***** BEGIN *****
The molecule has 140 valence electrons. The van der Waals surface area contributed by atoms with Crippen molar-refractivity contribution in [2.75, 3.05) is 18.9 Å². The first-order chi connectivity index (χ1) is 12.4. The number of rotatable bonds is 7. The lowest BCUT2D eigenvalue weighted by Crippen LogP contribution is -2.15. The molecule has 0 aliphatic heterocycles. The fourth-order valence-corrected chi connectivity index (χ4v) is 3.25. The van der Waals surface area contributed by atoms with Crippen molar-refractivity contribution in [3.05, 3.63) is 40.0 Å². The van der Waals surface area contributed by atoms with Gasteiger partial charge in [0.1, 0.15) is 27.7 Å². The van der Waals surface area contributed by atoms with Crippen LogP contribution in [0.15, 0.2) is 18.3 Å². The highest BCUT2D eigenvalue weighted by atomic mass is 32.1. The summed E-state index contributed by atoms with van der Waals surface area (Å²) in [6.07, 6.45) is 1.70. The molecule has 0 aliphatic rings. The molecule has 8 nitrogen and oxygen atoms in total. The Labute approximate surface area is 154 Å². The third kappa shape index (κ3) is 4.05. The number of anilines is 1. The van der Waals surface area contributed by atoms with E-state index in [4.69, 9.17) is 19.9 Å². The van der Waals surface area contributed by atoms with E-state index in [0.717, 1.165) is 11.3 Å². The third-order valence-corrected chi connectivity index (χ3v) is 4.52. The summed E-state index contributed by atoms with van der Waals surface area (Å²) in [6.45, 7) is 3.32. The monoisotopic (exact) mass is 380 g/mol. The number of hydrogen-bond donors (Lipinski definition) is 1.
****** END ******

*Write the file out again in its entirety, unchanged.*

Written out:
The molecule has 140 valence electrons. The van der Waals surface area contributed by atoms with Crippen molar-refractivity contribution in [2.75, 3.05) is 18.9 Å². The first-order chi connectivity index (χ1) is 12.4. The number of rotatable bonds is 7. The lowest BCUT2D eigenvalue weighted by Crippen LogP contribution is -2.15. The molecule has 0 aliphatic heterocycles. The fourth-order valence-corrected chi connectivity index (χ4v) is 3.25. The van der Waals surface area contributed by atoms with Crippen molar-refractivity contribution in [3.05, 3.63) is 40.0 Å². The van der Waals surface area contributed by atoms with Gasteiger partial charge in [0.1, 0.15) is 27.7 Å². The van der Waals surface area contributed by atoms with Crippen LogP contribution in [0.15, 0.2) is 18.3 Å². The highest BCUT2D eigenvalue weighted by atomic mass is 32.1. The summed E-state index contributed by atoms with van der Waals surface area (Å²) in [6.07, 6.45) is 1.70. The molecule has 0 aliphatic rings. The molecule has 8 nitrogen and oxygen atoms in total. The Labute approximate surface area is 154 Å². The third kappa shape index (κ3) is 4.05. The number of anilines is 1. The van der Waals surface area contributed by atoms with E-state index in [4.69, 9.17) is 19.9 Å². The van der Waals surface area contributed by atoms with E-state index in [0.717, 1.165) is 11.3 Å². The third-order valence-corrected chi connectivity index (χ3v) is 4.52. The summed E-state index contributed by atoms with van der Waals surface area (Å²) in [6.45, 7) is 3.32. The monoisotopic (exact) mass is 380 g/mol. The number of hydrogen-bond donors (Lipinski definition) is 1.